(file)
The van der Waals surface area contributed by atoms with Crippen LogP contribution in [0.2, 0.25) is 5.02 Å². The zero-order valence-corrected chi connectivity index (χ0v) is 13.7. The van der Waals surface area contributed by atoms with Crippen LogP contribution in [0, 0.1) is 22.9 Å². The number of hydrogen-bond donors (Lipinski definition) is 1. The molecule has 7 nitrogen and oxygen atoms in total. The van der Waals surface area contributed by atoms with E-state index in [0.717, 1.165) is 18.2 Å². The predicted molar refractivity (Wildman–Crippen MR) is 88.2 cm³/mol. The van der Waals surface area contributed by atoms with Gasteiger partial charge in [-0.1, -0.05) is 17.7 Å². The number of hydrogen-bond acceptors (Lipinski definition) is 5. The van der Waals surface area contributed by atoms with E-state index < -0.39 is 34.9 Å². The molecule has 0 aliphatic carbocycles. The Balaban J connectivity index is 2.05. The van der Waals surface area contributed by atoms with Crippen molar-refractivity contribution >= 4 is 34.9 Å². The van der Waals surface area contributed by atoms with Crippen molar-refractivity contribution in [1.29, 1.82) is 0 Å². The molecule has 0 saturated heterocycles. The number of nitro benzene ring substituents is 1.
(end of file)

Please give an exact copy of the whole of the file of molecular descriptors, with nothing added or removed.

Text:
The van der Waals surface area contributed by atoms with Crippen LogP contribution in [0.2, 0.25) is 5.02 Å². The zero-order valence-corrected chi connectivity index (χ0v) is 13.7. The van der Waals surface area contributed by atoms with Crippen LogP contribution in [0, 0.1) is 22.9 Å². The number of hydrogen-bond donors (Lipinski definition) is 1. The molecule has 7 nitrogen and oxygen atoms in total. The van der Waals surface area contributed by atoms with E-state index in [0.717, 1.165) is 18.2 Å². The predicted molar refractivity (Wildman–Crippen MR) is 88.2 cm³/mol. The van der Waals surface area contributed by atoms with Gasteiger partial charge in [-0.1, -0.05) is 17.7 Å². The number of hydrogen-bond acceptors (Lipinski definition) is 5. The van der Waals surface area contributed by atoms with E-state index < -0.39 is 34.9 Å². The molecule has 0 aliphatic carbocycles. The Balaban J connectivity index is 2.05. The van der Waals surface area contributed by atoms with Crippen molar-refractivity contribution >= 4 is 34.9 Å². The van der Waals surface area contributed by atoms with Crippen molar-refractivity contribution in [1.29, 1.82) is 0 Å². The molecule has 0 saturated heterocycles. The number of nitro benzene ring substituents is 1.